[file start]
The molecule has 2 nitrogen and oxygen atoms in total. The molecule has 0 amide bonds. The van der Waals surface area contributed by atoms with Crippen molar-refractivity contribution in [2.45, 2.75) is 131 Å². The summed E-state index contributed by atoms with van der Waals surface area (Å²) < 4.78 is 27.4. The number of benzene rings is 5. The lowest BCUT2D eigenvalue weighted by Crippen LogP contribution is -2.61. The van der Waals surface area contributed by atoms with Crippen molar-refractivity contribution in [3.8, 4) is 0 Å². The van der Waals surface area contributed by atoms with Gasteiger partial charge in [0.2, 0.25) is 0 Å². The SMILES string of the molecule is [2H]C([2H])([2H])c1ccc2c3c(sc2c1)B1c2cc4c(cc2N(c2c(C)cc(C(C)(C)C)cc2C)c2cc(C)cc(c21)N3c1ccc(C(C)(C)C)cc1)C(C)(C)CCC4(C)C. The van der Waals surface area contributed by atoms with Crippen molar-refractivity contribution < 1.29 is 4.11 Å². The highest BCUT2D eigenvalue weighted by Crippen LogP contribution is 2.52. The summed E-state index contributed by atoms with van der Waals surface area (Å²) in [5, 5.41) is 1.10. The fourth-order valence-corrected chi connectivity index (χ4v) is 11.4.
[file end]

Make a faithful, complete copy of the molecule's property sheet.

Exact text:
The molecule has 2 nitrogen and oxygen atoms in total. The molecule has 0 amide bonds. The van der Waals surface area contributed by atoms with Crippen molar-refractivity contribution in [2.45, 2.75) is 131 Å². The summed E-state index contributed by atoms with van der Waals surface area (Å²) < 4.78 is 27.4. The number of benzene rings is 5. The lowest BCUT2D eigenvalue weighted by Crippen LogP contribution is -2.61. The van der Waals surface area contributed by atoms with Crippen molar-refractivity contribution in [3.8, 4) is 0 Å². The van der Waals surface area contributed by atoms with Gasteiger partial charge in [0.2, 0.25) is 0 Å². The SMILES string of the molecule is [2H]C([2H])([2H])c1ccc2c3c(sc2c1)B1c2cc4c(cc2N(c2c(C)cc(C(C)(C)C)cc2C)c2cc(C)cc(c21)N3c1ccc(C(C)(C)C)cc1)C(C)(C)CCC4(C)C. The van der Waals surface area contributed by atoms with Crippen molar-refractivity contribution < 1.29 is 4.11 Å². The highest BCUT2D eigenvalue weighted by Crippen LogP contribution is 2.52. The summed E-state index contributed by atoms with van der Waals surface area (Å²) in [5, 5.41) is 1.10. The fourth-order valence-corrected chi connectivity index (χ4v) is 11.4.